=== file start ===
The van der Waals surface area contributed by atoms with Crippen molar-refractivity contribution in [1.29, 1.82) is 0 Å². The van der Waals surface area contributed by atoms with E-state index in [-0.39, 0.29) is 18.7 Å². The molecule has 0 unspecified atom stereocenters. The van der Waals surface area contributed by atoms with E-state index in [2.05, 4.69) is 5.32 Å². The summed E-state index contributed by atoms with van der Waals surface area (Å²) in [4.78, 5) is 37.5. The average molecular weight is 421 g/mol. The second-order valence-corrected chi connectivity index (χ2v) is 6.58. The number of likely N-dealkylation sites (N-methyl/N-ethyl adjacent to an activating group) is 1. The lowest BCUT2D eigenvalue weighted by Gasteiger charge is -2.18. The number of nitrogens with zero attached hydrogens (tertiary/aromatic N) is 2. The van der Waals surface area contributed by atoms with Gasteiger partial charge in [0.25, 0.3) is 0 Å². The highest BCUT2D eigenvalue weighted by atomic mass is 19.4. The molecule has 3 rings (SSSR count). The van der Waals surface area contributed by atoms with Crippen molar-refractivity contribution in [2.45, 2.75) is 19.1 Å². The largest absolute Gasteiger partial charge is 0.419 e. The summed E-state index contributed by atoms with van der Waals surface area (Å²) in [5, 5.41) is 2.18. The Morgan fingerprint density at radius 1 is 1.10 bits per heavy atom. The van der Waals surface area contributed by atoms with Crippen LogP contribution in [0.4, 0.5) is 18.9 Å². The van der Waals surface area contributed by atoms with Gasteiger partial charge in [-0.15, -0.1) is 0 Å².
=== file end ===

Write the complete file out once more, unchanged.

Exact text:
The van der Waals surface area contributed by atoms with Crippen molar-refractivity contribution in [1.29, 1.82) is 0 Å². The van der Waals surface area contributed by atoms with E-state index in [-0.39, 0.29) is 18.7 Å². The molecule has 0 unspecified atom stereocenters. The van der Waals surface area contributed by atoms with E-state index in [2.05, 4.69) is 5.32 Å². The summed E-state index contributed by atoms with van der Waals surface area (Å²) in [4.78, 5) is 37.5. The average molecular weight is 421 g/mol. The second-order valence-corrected chi connectivity index (χ2v) is 6.58. The number of likely N-dealkylation sites (N-methyl/N-ethyl adjacent to an activating group) is 1. The lowest BCUT2D eigenvalue weighted by Gasteiger charge is -2.18. The number of nitrogens with zero attached hydrogens (tertiary/aromatic N) is 2. The van der Waals surface area contributed by atoms with Gasteiger partial charge in [0.25, 0.3) is 0 Å². The highest BCUT2D eigenvalue weighted by atomic mass is 19.4. The molecule has 3 rings (SSSR count). The van der Waals surface area contributed by atoms with Crippen molar-refractivity contribution in [2.45, 2.75) is 19.1 Å². The largest absolute Gasteiger partial charge is 0.419 e. The summed E-state index contributed by atoms with van der Waals surface area (Å²) in [5, 5.41) is 2.18. The Morgan fingerprint density at radius 1 is 1.10 bits per heavy atom. The van der Waals surface area contributed by atoms with Crippen LogP contribution in [0.4, 0.5) is 18.9 Å². The van der Waals surface area contributed by atoms with Gasteiger partial charge in [-0.15, -0.1) is 0 Å².